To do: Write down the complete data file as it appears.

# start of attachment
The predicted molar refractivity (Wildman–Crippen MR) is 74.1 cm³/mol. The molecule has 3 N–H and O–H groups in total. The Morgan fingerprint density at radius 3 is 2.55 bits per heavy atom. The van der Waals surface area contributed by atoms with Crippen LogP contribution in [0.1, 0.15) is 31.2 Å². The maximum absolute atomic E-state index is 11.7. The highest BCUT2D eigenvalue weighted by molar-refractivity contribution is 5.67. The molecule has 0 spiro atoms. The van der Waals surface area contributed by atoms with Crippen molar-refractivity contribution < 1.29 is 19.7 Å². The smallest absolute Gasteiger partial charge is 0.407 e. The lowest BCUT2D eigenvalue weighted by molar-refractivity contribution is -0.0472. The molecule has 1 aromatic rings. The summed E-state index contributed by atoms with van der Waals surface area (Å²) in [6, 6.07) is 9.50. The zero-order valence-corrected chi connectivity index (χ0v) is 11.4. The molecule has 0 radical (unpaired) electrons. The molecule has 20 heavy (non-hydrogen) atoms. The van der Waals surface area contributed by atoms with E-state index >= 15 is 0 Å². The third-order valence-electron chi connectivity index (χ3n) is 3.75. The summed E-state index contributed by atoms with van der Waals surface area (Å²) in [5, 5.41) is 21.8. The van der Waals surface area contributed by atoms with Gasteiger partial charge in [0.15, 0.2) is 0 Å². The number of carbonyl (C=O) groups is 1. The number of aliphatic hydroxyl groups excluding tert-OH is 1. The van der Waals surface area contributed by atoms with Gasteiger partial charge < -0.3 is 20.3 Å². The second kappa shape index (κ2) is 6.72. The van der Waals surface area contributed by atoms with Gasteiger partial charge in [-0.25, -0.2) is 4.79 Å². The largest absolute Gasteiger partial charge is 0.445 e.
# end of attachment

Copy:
The predicted molar refractivity (Wildman–Crippen MR) is 74.1 cm³/mol. The molecule has 3 N–H and O–H groups in total. The Morgan fingerprint density at radius 3 is 2.55 bits per heavy atom. The van der Waals surface area contributed by atoms with Crippen LogP contribution in [0.1, 0.15) is 31.2 Å². The maximum absolute atomic E-state index is 11.7. The highest BCUT2D eigenvalue weighted by molar-refractivity contribution is 5.67. The molecule has 0 spiro atoms. The van der Waals surface area contributed by atoms with Crippen molar-refractivity contribution < 1.29 is 19.7 Å². The smallest absolute Gasteiger partial charge is 0.407 e. The lowest BCUT2D eigenvalue weighted by molar-refractivity contribution is -0.0472. The molecule has 1 aromatic rings. The summed E-state index contributed by atoms with van der Waals surface area (Å²) in [6, 6.07) is 9.50. The zero-order valence-corrected chi connectivity index (χ0v) is 11.4. The molecule has 0 radical (unpaired) electrons. The molecule has 20 heavy (non-hydrogen) atoms. The van der Waals surface area contributed by atoms with E-state index >= 15 is 0 Å². The third-order valence-electron chi connectivity index (χ3n) is 3.75. The summed E-state index contributed by atoms with van der Waals surface area (Å²) in [5, 5.41) is 21.8. The van der Waals surface area contributed by atoms with Gasteiger partial charge in [0.15, 0.2) is 0 Å². The number of carbonyl (C=O) groups is 1. The number of aliphatic hydroxyl groups excluding tert-OH is 1. The van der Waals surface area contributed by atoms with Gasteiger partial charge < -0.3 is 20.3 Å². The second kappa shape index (κ2) is 6.72. The van der Waals surface area contributed by atoms with Gasteiger partial charge in [-0.25, -0.2) is 4.79 Å². The largest absolute Gasteiger partial charge is 0.445 e.